on the ballot and only one third party candidate for the U.S. Senate. There
has not been a third party or independent candidate on the ballot for
Governor of Florida since 1920. Currently, a filing fee of 7% of the annual
salary of the office is also required unless the candidate is a pauper,
while a third party or independent candidate for any statewide office
(other than president) needs 196,255 valid signatures -- no independent
candidate in any state in the U.S. has ever successfully complied with a
signature requirement greater than 134,781 signatures.
- Arkansas: The legislature passed a law in 1971 providing that new
parties could not get on the ballot unless they submit a petition signed
by a number of voters equal to 7% of the last vote cast. Because this law
in 1977 was held unconstitutional (courts have since held that petition
requirements cannot exceed 5% of the electorate), the legislature changed
it to 3%. No political party has ever succeeded in getting on the Arkansas
ballot, under either the 7% or the 3% rule -- partly because the state
requires that the petition be completed in the four months during the odd
year before an election year.
- West Virginia: Third party and independent candidates for office
(other than president) must circulate their petition before the primary. It
is a crime for any petition circulator to approach anyone without saying
"If you sign my petition, you cannot vote in the primary." The law can
be enforced because it is illegal for anyone to circulate a petition
without first obtaining "credentials" from election officials for this
purpose. Furthermore, it is impossible for third party or independent
candidates (not running for president) to ever know in advance if they have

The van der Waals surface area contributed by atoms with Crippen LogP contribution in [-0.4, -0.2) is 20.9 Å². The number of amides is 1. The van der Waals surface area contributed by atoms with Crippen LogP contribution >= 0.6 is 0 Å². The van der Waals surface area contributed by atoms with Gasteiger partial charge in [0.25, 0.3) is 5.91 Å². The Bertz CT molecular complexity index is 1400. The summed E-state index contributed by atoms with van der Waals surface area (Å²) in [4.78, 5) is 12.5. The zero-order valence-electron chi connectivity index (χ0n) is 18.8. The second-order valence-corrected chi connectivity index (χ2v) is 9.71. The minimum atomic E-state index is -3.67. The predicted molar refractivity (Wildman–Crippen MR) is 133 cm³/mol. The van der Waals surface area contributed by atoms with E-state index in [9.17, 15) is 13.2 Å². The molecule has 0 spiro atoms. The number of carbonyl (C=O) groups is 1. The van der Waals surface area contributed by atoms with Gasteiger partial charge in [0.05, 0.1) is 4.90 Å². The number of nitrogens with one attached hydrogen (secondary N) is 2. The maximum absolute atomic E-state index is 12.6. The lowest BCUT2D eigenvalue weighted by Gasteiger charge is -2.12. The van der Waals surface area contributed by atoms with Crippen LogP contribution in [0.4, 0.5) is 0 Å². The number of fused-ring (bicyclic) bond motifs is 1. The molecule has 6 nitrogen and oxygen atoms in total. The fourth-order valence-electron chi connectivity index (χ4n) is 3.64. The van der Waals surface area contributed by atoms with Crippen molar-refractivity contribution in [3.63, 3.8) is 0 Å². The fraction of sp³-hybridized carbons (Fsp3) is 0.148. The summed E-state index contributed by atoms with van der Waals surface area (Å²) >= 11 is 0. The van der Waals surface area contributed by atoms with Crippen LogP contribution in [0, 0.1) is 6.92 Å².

enough valid signatures because if anyone who signs a candidate's petition
then votes in a primary, the signature of that person is invalid. For
candidates, it is impossible to know who will actually vote in the primary,
and it is too late to get signatures after the primary.
Better Ballot Access Abroad
Great Britain and Canada can be criticized for their "winner-take-all"
system. However, at least ballot access in those countries is equitable and
fairly tolerant. In the most recent national elections in both countries,
there were four or more parties on the ballot in a majority of parliamentary
districts. Ballot access rules are the same for all parties in Great
Britain and Canada.
In Britain and Canada, it is possible for observers to tally up the popular
vote for each party, across the whole nation, and compare the share of any
party's share of the popular vote with its share of seats in Parliament. In
the United States, we haven't even achieved that level of expression in
the election system. The United States needs a more proportional system
of voting and reform of the campaign spending laws. The U.S. also needs
ballot access reform.
Richard Winger is the editor and publisher of Ballot Access News.
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Copyright (c) © Richard Winger 1993, 1999.
Compilation Copyright (c) © Bob Bickford 1999.
This document is part of the Ballot Access News web site, and is